Admittedly, Biden, as well as Sullivan and the others, have been in Washington, D.C. too long to know what peace actually is. Most policymakers call today’s world "peacetime" even though the US has been at war for the last two decades. The Blob appears to define peace as meaning that there is no combat on American soil. Washington can be droning, bombing, invading, and occupying other nations, and denizens of the imperial capital will contend that there is no war going on. Certainly no "endless" war, insist the Neocons, who recognize their serious loss of credibility in having repeatedly misled the public about both the cause and duration of conflicts.
War is almost always an elite misadventure. Rarely do average folks with normal families, jobs, and lives demand that the government send them off to kill or be killed. "Please, please, drag me away from my spouse and kids, cause me to lose my job, and put me through hell in order to wage war on a country I’ve never heard of," is rarely heard from military personnel. Instead, a well-organized war lobby typically promotes one selfish agenda or another. There’s economic advantage to gain. There is oil to seize. There are failed states to rebuild. There are domestic interests to satisfy. There are grand crusades to launch. There are foreign governments to enrich. There are special interest agendas to advance. There is influence to exercise and power to use.
As George W. Bush dramatically demonstrated, a few lies can go a long way. Even otherwise sensible people are willing to follow a president who claimed that "vital" national interests are at stake. The process works for democrats and authoritarians alike.
While on trial in Nuremburg, Herman Goering, head of Nazi Germany’s Luftwaffe, had long conversations with American psychologist Gustave Gilbert. Explained Goering:
"Why, of course, the people don’t want war. Why would some poor slob on a farm want to risk his life in a war when the best that he can get out of it is to come back to his farm in one piece. Naturally, the common people don’t want war; neither in Russia nor in England nor in America, nor for that matter in Germany. That is understood. But, after all, it is the leaders of the country who determine the policy and it is always a simple matter to drag the people along, whether it is a democracy or a fascist dictatorship or a Parliament or a Communist dictatorship…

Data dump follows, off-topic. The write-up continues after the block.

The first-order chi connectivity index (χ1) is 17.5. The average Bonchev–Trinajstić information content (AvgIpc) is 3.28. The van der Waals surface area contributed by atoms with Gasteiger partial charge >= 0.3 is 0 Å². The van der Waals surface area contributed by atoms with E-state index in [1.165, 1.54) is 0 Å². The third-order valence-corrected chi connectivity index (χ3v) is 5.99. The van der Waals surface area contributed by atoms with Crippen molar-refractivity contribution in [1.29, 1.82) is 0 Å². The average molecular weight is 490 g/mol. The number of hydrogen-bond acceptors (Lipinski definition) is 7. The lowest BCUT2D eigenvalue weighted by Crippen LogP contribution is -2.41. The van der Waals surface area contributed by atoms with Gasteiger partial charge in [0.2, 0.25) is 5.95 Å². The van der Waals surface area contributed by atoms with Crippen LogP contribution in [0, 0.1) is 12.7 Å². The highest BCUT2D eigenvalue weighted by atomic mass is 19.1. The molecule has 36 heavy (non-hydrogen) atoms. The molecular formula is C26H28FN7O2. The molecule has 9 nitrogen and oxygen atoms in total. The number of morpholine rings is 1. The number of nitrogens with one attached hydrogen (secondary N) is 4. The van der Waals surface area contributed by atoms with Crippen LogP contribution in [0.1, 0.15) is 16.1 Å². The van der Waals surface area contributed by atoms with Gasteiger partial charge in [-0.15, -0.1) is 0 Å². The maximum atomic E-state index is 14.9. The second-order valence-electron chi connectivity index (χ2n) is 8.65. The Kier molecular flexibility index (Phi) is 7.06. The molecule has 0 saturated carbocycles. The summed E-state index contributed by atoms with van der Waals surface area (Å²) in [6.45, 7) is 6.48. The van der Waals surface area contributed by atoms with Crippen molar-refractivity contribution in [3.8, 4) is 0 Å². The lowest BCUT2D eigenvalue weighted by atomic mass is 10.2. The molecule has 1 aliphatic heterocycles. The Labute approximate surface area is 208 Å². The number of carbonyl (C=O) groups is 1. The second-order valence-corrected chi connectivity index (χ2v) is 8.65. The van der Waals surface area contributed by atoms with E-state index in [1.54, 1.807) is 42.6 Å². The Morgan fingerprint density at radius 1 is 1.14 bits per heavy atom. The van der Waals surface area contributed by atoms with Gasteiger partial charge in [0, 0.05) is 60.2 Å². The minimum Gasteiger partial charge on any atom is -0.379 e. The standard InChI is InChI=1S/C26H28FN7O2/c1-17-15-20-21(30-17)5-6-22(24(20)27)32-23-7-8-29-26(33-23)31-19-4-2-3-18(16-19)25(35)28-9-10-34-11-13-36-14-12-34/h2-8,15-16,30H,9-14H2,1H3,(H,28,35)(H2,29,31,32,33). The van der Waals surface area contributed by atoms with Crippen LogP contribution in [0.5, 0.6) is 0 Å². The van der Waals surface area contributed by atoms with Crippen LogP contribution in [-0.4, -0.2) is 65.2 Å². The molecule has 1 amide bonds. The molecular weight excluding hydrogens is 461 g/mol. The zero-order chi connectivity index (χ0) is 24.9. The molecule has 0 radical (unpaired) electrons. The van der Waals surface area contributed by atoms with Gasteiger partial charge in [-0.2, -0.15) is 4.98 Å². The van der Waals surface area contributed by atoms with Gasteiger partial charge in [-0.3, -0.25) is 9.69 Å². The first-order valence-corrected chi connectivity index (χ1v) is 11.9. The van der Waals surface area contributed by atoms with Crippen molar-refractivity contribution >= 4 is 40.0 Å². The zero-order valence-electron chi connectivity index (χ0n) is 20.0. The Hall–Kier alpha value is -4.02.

Voice or no voice, the people can always be brought to the bidding of the leaders. That is easy. All you have to do is tell them they are being attacked and denounce the pacifists for lack of patriotism and exposing the country to danger. It works the same way in any country."
Sadly, it does work the same way. The Bush administration and its allies took every opportunity to spread lies and misinformation to sell the invasion of Iraq, even though al-Qaeda operated in Afghanistan. They called their opponents unpatriotic. They paid Iraqi expatriates who helped lie America into war. They distorted evidence and hid embarrassing facts. They engaged in scurrilous fearmongering. They accused war opponents of favoring Iraq’s Saddam Hussein. And when caught in their lies, they simply changed their story.
Enormous horror resulted, for Americans and Iraqis. Yet virtually none of the architects of the war acknowledged their responsibility for the mass death and destruction that they caused. Most never paid any price for having committed grotesque policy malpractice. Rather, they continued to plot new wars for new combatants with new victims, without the slightest shame.
Still, the administration says it wants a foreign policy for the middle class. It should enunciate the basis of US foreign policy: promoting the interests of all the American people – their lives, homes, prosperity, and liberties. Consistent with that duty, Washington also should advance principles and values that Americans hold dear, such as human rights. And the US should always act only within the fundamental moral constraints that properly govern a free society. The end cannot justify the means, such as war.
Although war is sometimes necessary, it always should be a last resort, and one limited to securing truly vital interests. No war for profit. Or to expand trade. Or to encourage an ally. Or to promote nation-building. Or to stage a supposedly humanitarian intervention. Economic sanctions also should be rarely used. They can be as destructive as war but rarely achieve their professed ends. Diplomacy remains the preferred tool of statecraft. Private citizens also should act outside of government. Americans are among the best ambassadors for America and can do much to help other peoples and chasten other governments.
This approach would save lives and money, an obvious advantage for the middle class, and everyone else. For instance, a less interventionist foreign policy would allow Washington to rely on a smaller, less expensive, and less intrusive military. Eschewing most wars also would reduce the harm done to foreign peoples, such as the 400,000 or more Iraqis who died in the aftermath of the US invasion. Reducing foreign meddling would limit Washington’s support for regimes which are ostentatiously contrary to American values, such as Saudi Arabia.
These admittedly are only a start, but would act as a good beginning for any administration. Transforming US foreign policy won’t be easy, however. If the president really wants to put the middle class first, he’s going to have to put the Blob last. And there might be no harder task for a charter member of the establishment to perform.
Doug Bandow is a Senior Fellow at the Cato Institute. A former Special Assistant to President Ronald Reagan, he is author of Foreign Follies: America’s New Global Empire.